Near-Field Propagation Method
Calculate scattering off target surfaces, including multi-path interactions with ground reflections, using ray-tracing algorithms and physics-based calculations specifically adapted for automotive radar applications.
WaveFarer’s ray-tracing technique combines traditional far-field RCS methods with urban propagation analysis in order to provide a unique solution for the challenges facing automotive radar engineers. Futher, near field scattering techniques increase accuracy at millimeter wave frequencies.
Multiple near-field propagation characteristics are accounted for in WaveFarer’s automotive radar simulation technique, increasing accuracy. First, transmitters emit spherical waves, modified by complex antenna radiation patterns, causing non-uniform wavefronts to be incident on target objects. This is an enhancement over traditional far-field RCS methods that use a plane wave excitation with a constant phase front to illuminate targets. This leads to more accurate phase information at the receiving antennas.
Second, WaveFarer’s surface integration calculations have been formulated to allow receivers and secondary scatterers to be in the near-field and Fresnel regions of the target. This is required because the far-field region of a vehicle at 24 and 79 GHz extends well beyond the location of the receiver. This is another enhancement over traditional far-field RCS methods because it removes the assumption that the receiver is in the far-field region of the target.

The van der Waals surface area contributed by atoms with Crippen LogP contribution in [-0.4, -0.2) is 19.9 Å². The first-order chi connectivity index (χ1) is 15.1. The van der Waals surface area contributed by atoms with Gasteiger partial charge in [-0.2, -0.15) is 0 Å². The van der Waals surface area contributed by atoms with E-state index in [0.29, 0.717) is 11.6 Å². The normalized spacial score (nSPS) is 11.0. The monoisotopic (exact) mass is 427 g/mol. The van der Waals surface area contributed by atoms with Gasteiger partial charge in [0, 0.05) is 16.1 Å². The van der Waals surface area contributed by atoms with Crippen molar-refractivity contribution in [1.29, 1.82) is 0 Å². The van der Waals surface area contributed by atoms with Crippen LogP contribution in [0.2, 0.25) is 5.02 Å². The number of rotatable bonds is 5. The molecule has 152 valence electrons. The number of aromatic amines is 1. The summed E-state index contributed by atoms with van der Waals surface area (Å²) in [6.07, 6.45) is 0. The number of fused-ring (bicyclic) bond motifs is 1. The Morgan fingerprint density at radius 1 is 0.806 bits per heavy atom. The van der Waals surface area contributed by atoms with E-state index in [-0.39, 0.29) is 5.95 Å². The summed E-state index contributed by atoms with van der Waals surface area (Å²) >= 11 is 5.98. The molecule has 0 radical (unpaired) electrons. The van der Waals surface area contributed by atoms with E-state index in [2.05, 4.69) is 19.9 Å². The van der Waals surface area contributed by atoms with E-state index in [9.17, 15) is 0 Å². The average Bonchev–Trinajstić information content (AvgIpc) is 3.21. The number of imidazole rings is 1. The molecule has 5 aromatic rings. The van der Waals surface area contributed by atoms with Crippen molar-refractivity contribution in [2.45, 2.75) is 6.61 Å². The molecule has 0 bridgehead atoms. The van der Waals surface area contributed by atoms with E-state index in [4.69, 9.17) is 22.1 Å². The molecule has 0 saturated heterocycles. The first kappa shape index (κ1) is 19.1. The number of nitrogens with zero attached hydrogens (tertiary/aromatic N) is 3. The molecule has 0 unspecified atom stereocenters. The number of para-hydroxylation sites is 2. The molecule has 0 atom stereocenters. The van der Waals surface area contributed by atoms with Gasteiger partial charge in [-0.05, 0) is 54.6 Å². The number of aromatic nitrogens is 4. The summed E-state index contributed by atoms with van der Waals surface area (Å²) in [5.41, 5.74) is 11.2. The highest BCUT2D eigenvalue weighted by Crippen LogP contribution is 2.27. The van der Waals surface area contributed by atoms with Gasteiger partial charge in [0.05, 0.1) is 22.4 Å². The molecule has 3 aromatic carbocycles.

Ray-tracing techniques accumulate reflections and diffractions along a ray’s path as it interacts with the ground, target, and secondary scatters. WaveFarer supports up to 30 reflections and three diffractions along any single ray path.
Attenuation due to H2O and O2 molecules is accounted for in WaveFarer’s propagation model. Users have the ability to use a vacuum, standard atmosphere, or to specify custom values for pressure, temperature, and relative humidity.